1. Sleeping Beauty (aka Kleine-Levin) Syndrome
Story: A 17-year-old girl in Colombia fell asleep for 48 days. When she awoke, she temporarily forgot her own mother’s face. And, 20-year-old Beth from Manchester whose episodes sometimes put her to sleep for 22 hours a day last up to five weeks at a time. Tragically, Beth has had to start college over four times because her sleep spells cause her to miss too much classwork.
Symptoms: Memory Loss, Confusion, Disorientation, Lack of Emotion and Energy
Science: The hypothalamus acts like a light switch sending chemical signals across our brain that put us to sleep and wake us up again. However, with Sleeping Beauty syndrome, for reasons scientifically unknown, the switch seems to break.
*One study showed most cases occur after someone shows symptoms of having or having had an infectious disease.*
2. When Nightmares Roam Free
Condition: Nightmares that haunt people while they’re awake.
Story: One man afflicted with this disorder reported having vivid nightmares of a stranger inflicting physical pain on him again and again.
Causes: Stress, anxiety, trauma, sleep deprivation, medications, substance abuse, pre-existing disorders, scary books and movies.
Symptoms: Waking in cold sweats with memories of horrible dreams, sleep deprivation, stress and anxiety
Science: Nightmare Disorder can cause our worst dreams to turn into active memories. Then, those memories can recur as people are trying to fall asleep, are sleeping, or about to wake. The nightmares related to this disorder, also known as Parasomnia, often appear during the segment of sleep linked to Rapid Eye Movement (REM). Antidepressants can make the issue worse by prolonging REM sleep latency and reducing the amount of REM sleep.
3. Night of the Sleeping Walkers
Condition: Sleep Walking
Story: One sleepwalker, who was dreaming that his house was flooding, put all of his furniture on the bed. Then he crawled on top of the heap and fell asleep on his mirror. Another sleepwalker, Peter from Bristol, chased a thief he was dreaming about to the edge of his building’s roof. While Zoe from Oxford dreamed her bedroom walls were crawling with bugs and the only way out was through the window. When the cool night wind hit her face she awoke just as she was about to leap out.
Symptoms: Walking, lifting objects, running, and/or even driving while fast asleep.
Causes: Stress, interrupted sleep, and genetics.
Science: Sleepwalking Disorder affects roughly 15% of adults but this number is even higher in children. SD causes people to stand up while still asleep and wander. Some of these escapades or harmless but some can be dangerous to the sleeper and others. Sleep-inducing medication has been cited by users as potentially being linked to their sleepwalking.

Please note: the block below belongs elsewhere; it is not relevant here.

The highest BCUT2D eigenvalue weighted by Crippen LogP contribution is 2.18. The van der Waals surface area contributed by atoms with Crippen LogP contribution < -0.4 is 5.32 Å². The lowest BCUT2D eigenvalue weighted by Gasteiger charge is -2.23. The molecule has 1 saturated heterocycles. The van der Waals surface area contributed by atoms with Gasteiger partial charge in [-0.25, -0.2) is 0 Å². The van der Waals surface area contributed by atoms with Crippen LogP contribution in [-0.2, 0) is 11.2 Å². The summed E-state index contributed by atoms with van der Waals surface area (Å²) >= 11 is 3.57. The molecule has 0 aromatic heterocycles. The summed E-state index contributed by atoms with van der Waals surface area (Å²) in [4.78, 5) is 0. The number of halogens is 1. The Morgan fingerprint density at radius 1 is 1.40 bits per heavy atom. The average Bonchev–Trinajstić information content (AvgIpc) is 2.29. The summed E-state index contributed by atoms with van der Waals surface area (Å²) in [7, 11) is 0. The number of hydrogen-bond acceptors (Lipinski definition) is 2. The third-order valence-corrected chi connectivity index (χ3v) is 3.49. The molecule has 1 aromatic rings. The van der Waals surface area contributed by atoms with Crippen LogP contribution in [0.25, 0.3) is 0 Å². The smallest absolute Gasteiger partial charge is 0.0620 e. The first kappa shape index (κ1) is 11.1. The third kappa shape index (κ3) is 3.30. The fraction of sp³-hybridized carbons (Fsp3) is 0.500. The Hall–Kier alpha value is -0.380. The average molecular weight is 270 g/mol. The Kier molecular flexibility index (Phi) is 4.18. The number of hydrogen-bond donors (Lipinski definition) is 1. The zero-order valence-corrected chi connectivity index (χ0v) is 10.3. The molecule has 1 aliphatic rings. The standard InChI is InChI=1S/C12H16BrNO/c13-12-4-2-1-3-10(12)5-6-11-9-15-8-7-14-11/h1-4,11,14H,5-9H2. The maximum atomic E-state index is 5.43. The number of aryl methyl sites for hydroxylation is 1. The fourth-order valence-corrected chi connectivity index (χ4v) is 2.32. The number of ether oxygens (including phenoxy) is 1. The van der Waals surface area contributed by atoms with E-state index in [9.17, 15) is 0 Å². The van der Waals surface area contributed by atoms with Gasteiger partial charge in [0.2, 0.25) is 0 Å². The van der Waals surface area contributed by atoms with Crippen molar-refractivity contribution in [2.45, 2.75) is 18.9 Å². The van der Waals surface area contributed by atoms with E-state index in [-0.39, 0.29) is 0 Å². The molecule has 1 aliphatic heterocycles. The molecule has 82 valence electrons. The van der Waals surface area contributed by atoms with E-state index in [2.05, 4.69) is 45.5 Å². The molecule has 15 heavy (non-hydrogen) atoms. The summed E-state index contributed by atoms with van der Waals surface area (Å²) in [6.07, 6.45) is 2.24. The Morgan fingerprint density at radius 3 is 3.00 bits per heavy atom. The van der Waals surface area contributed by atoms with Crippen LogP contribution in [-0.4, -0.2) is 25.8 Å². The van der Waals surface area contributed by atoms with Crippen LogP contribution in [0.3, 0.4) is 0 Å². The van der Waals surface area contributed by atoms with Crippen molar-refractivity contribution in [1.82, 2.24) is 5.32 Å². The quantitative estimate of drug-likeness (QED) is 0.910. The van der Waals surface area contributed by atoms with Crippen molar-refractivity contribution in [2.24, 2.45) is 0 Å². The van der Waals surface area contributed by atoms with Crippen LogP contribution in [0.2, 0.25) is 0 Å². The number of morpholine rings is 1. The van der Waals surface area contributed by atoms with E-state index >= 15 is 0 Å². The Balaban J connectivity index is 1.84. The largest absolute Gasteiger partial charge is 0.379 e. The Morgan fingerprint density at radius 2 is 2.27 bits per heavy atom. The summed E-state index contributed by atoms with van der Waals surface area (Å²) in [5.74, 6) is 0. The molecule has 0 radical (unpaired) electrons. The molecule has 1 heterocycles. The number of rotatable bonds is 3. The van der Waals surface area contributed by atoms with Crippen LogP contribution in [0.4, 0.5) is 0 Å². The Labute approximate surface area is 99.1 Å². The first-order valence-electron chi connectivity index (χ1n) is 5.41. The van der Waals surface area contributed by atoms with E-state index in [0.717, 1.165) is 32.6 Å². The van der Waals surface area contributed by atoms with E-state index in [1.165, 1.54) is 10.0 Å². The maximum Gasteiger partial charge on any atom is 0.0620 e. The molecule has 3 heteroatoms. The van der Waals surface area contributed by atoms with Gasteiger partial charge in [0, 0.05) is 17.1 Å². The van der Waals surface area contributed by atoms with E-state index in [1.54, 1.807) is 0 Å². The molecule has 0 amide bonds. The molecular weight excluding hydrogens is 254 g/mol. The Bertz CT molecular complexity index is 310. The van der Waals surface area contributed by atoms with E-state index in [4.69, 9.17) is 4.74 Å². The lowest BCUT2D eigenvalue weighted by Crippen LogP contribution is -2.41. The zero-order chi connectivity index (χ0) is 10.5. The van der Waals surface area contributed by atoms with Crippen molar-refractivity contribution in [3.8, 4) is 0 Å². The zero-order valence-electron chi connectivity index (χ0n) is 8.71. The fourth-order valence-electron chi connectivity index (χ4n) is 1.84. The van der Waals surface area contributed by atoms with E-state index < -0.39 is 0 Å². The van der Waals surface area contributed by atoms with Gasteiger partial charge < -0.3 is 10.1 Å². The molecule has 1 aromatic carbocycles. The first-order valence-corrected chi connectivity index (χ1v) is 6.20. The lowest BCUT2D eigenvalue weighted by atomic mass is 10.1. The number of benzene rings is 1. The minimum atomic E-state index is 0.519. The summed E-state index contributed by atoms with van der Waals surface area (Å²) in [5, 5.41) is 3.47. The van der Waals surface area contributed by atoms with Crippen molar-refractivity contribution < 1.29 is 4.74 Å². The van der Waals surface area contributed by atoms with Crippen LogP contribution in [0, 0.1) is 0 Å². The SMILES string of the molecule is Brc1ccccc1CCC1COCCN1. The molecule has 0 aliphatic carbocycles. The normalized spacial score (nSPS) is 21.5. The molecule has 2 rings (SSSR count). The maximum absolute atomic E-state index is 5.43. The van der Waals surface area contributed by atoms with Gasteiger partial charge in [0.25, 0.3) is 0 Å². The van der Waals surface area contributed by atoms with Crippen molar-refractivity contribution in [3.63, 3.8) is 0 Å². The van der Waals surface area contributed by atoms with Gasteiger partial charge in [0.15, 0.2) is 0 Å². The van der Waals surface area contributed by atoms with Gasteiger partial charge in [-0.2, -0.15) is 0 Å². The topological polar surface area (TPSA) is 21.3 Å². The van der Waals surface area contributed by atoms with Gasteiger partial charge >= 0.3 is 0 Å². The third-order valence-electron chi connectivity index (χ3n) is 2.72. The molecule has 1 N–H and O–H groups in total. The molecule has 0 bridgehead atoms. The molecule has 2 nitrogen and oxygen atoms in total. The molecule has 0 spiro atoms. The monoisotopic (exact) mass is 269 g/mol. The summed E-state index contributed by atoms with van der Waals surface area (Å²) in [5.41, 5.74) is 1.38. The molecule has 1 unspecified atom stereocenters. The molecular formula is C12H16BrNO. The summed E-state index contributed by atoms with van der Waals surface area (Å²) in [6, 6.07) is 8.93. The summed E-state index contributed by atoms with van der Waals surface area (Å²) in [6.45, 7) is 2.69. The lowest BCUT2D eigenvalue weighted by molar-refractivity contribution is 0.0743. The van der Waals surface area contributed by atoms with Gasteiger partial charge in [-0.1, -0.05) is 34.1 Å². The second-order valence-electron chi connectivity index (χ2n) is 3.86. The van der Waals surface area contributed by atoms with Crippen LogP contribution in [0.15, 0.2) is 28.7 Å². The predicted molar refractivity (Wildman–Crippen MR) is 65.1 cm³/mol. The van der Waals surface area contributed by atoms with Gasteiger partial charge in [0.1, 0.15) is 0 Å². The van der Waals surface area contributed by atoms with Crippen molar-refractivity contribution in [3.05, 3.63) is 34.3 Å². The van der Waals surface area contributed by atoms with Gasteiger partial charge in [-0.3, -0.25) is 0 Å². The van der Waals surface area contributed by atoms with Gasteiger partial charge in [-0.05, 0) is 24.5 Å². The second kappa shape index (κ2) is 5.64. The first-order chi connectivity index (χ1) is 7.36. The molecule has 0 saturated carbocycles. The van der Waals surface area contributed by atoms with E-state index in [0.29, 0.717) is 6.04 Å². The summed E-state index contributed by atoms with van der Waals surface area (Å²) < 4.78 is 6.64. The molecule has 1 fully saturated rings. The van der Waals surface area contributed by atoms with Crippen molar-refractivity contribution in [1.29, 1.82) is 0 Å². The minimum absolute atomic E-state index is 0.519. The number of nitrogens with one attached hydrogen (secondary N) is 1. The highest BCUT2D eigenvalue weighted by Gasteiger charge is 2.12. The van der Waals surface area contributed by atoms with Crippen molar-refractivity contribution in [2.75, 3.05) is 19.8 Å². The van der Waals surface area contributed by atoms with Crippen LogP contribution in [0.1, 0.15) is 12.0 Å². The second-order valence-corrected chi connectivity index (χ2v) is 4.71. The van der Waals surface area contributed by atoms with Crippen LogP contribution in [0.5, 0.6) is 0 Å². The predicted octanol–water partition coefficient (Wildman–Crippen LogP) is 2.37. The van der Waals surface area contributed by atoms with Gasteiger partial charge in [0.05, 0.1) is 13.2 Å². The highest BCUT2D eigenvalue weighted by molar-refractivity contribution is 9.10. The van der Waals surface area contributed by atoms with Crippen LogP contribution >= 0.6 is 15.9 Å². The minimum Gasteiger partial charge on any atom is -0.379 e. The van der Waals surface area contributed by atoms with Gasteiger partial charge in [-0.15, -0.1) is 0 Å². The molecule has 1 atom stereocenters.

*Are You a Relative of a Sleepwalker? Close family members of sleepwalkers are 10 times more likely to sleepwalk themselves.*
4. Exploding Head Syndrome
Story: Jill was rattled awake to the sound of gunfire. She fell to the floor for safety and dialed 911. When the police arrived, they told her the incident she heard so vividly never actually occurred. Instead, she learned, the sound came from within her.
Causes: Unknown. But doctors believe seizures, stress, and shifts in the inner ear are possible roots to the syndrome.
Symptoms: Being snapped awake by sudden loud sounds. This noise, however, isn’t coming from the outside world, but ringing out from the person’s mind. What these sound are can vary. Some people hear cymbals crashing. Others hear an explosion.
Science: There is no known physical pain linked to Exploding Head Syndrome. People over 50 and children under 10 are more likely to suffer with EHS. While doctors are unsure of what causes this trigger in people, they believe it not to be linked to any serious illnesses.
5. Seeing Things
Condition: Sleep Hallucinations
Story: Paige from Canada saw a man climb through her window. The stranger stood at the edge of her bed staring down at her before a snake-like creature slithered out of her closet and onto her sheets. Paige says she often sees people lurking, standing in corners, and sometimes lunging out at her. Paige’s visions can also involve large spiders, monstrous bugs, and fearsome bats.
Causes: Sleep apnea
Symptoms: Hearing voices, phantom sensations including feeling like you’re being touched when no one is there, exhaustion, emotional instability
Science: These hallucinations can occur when a person is trying to fall asleep (hypnagogic) and/or when they are waking up (hypnopompic). Doctors consider the category of night terrors to be amongst the most misdiagnosed sleep disorders and it is sometimes confused with Restless Leg Syndrome or common nightmares. Treatments, in some cases, have involved cognitive-behavioral therapy and dream-suppressing medication.
6. Buried Asleep
Condition: Sleep Paralysis
Story: Carl-Henrik woke up to the strange feeling that there was someone in his room. When he tried to get up he realized he couldn’t move. Even worse, he couldn’t even manage to speak or scream for help. Jennifer Hassan also woke to the sensation that she wasn’t alone in her room. When she tried to move she noticed her body refused to respond. She says it was as if her head cemented to the pillow and she couldn’t even shift her eyes to scan the room. The paralysis sparked anxiety. She started hyperventilating being overwhelmed by a sudden and complete sense of helplessness.
Causes: Include but are not limited to extreme stress and lack of sleep
Symptoms: Waking up but not being able to move. Patients often cite the feeling of not being alone and being in some sort of danger during their paralyzed state.
Science: During REM sleep, dream activity ramps up and the voluntary muscles of the body become immobile. Yet, when the person awakes (and voluntary muscle movement should have restored) the body remains paralyzed.